Wednesday, March 7, 2018

Dramatic decline

Oregon State study: Western snowpacks dwindling fast

Julie Koeberle, a hydrologist with the U.S. Department of Agriculture's Natural Resources Conservation Service, and Dan Fries, hydrologic technician, measure the natural snowpack at a survey station at the Timberline Lodge on Dec. 29, 2015. TONY HERNANDEZ

The Oregonian

The Oregonian

Snowpacks in the western United States, and the important reserves of water they store, have declined dramatically over the last 100 years, researchers from Oregon State University said. A new study, published in the journal Nature, found that the average western snowpack was down between 15 and 30 percent since 1915, and that decline accounted for a volume of water comparable to that of Lake Mead, the largest manmade reservoir in the west.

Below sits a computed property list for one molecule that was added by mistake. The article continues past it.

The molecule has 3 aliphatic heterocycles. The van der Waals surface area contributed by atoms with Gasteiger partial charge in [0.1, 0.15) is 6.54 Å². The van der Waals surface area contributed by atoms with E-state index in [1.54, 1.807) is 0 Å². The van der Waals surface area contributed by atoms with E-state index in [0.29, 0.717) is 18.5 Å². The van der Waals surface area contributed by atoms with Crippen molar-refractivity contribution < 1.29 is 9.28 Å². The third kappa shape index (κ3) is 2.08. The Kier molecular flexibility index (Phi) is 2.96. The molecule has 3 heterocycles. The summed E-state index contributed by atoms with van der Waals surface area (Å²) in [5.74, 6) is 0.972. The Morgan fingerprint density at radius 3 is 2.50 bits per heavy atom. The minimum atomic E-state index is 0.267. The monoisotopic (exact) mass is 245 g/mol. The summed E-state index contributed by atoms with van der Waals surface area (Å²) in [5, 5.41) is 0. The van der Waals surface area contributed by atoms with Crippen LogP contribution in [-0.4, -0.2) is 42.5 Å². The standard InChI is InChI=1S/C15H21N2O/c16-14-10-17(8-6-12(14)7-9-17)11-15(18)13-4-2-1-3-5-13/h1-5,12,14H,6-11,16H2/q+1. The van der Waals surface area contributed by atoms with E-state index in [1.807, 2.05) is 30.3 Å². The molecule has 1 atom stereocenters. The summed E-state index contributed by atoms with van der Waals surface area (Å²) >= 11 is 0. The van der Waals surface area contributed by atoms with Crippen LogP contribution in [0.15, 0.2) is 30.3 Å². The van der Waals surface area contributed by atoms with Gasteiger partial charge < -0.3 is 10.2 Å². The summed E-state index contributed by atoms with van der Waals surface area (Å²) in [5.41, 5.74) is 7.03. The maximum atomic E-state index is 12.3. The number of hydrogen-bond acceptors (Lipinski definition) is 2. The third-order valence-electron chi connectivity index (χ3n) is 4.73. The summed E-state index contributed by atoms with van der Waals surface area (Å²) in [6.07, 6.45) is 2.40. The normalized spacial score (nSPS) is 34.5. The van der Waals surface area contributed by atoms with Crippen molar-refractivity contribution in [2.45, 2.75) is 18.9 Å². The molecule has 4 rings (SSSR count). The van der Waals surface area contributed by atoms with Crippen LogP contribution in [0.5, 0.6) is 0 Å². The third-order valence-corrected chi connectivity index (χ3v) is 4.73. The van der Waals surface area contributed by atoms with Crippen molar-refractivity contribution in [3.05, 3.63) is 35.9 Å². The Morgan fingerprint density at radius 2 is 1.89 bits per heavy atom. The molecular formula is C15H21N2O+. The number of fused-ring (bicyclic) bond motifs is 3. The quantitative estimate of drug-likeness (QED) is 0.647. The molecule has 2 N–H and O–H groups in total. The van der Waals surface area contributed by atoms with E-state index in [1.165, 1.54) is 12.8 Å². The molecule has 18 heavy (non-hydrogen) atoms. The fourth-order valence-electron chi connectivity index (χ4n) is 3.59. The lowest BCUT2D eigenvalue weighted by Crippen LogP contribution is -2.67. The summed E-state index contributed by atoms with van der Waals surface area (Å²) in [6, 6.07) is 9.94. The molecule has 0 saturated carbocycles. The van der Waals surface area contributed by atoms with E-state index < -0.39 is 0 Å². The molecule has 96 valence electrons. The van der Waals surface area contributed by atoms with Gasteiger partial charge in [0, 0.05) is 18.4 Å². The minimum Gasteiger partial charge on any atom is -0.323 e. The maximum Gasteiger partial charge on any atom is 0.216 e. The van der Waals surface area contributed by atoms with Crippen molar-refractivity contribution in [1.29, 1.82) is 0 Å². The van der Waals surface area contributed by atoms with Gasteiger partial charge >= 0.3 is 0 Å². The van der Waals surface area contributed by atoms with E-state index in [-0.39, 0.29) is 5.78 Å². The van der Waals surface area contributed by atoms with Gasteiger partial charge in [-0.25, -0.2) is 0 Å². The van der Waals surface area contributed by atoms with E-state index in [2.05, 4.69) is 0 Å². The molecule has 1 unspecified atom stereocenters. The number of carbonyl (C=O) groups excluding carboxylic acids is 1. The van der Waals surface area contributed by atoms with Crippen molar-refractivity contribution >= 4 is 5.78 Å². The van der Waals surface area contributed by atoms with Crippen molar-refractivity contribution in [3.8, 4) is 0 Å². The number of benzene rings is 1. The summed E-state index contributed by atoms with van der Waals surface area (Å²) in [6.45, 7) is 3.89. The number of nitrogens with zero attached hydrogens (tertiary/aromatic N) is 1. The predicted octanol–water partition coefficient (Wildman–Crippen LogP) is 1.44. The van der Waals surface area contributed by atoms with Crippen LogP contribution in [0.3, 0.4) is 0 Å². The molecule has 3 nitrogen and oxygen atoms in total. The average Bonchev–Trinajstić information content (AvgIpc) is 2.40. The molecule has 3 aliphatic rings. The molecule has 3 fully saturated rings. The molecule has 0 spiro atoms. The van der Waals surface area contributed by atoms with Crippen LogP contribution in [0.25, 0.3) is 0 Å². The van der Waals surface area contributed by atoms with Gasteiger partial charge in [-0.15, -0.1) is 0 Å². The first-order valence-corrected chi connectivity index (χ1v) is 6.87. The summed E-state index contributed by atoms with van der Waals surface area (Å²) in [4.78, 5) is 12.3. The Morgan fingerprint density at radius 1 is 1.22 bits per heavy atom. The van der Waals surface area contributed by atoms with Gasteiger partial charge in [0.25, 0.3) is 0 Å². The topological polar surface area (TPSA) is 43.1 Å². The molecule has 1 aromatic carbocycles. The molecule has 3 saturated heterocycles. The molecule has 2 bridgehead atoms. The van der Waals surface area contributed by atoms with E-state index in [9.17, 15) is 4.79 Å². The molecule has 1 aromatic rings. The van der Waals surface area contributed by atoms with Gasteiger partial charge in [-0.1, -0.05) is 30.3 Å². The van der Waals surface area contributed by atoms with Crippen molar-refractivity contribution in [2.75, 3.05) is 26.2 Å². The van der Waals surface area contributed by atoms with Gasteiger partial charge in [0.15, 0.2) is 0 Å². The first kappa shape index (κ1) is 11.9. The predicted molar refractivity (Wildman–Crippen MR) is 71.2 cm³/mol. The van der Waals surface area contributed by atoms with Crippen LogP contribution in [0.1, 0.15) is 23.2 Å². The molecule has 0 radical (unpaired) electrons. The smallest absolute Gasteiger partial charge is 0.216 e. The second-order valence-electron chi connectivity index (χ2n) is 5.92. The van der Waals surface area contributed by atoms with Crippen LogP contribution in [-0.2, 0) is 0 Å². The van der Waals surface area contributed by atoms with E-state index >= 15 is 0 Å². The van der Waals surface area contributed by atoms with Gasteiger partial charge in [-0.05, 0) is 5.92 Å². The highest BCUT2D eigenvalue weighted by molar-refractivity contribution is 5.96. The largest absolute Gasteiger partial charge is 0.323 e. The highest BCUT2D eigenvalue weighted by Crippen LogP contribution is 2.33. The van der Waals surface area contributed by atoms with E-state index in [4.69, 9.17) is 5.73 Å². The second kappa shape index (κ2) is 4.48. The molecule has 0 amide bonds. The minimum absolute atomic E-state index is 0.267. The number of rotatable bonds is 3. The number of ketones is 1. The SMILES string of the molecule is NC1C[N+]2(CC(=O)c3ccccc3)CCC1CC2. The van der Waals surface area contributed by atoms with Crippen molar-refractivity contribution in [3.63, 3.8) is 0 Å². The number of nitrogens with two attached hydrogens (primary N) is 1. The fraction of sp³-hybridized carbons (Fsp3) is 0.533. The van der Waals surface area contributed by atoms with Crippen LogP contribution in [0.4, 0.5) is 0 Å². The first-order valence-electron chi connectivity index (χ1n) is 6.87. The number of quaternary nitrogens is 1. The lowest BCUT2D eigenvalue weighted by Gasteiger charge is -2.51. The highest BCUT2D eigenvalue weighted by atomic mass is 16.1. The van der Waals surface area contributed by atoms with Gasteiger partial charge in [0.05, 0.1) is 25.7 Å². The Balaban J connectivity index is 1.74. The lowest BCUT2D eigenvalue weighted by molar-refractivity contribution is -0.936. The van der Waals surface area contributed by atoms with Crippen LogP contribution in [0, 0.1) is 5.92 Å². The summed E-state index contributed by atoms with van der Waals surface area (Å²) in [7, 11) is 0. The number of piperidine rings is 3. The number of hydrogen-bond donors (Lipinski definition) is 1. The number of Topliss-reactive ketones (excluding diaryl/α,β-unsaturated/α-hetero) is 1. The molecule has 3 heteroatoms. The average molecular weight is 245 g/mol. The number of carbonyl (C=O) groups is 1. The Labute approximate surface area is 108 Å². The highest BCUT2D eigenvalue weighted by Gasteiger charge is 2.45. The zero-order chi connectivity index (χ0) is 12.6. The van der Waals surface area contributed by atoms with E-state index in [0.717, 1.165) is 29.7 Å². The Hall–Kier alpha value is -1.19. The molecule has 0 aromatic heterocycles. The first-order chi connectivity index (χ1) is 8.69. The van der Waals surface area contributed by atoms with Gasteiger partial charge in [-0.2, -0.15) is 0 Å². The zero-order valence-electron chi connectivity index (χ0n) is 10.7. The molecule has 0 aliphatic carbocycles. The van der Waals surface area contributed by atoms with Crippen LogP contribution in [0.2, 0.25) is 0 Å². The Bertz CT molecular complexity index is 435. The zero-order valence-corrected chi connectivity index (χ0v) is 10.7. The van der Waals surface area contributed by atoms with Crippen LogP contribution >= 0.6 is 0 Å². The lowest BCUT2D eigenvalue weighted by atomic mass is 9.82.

READ MORE ►
 

WSU strengthens permeable pavement

Washington State University

A Washington State University research team is solving a high-tech waste problem while addressing the environmental challenge of stormwater runoff. The researchers have shown they can greatly strengthen permeable pavements by adding waste carbon fiber composite material. The researchers are beginning to conduct real-world tests on pavement applications.

READ MORE ►
 

Vancouver puts focus on rainwater management

CBC News

Vancouver is notorious for its heavy rainfall, but the environmental impact of all that water is perhaps not as well known. The city is addressing that general lack of rainwater knowledge during a series of public workshops starting this month. The workshops are part of the Rain City Strategy, which aims to limit the amount of polluted road water runoff going into the ecosystem.

READ MORE ►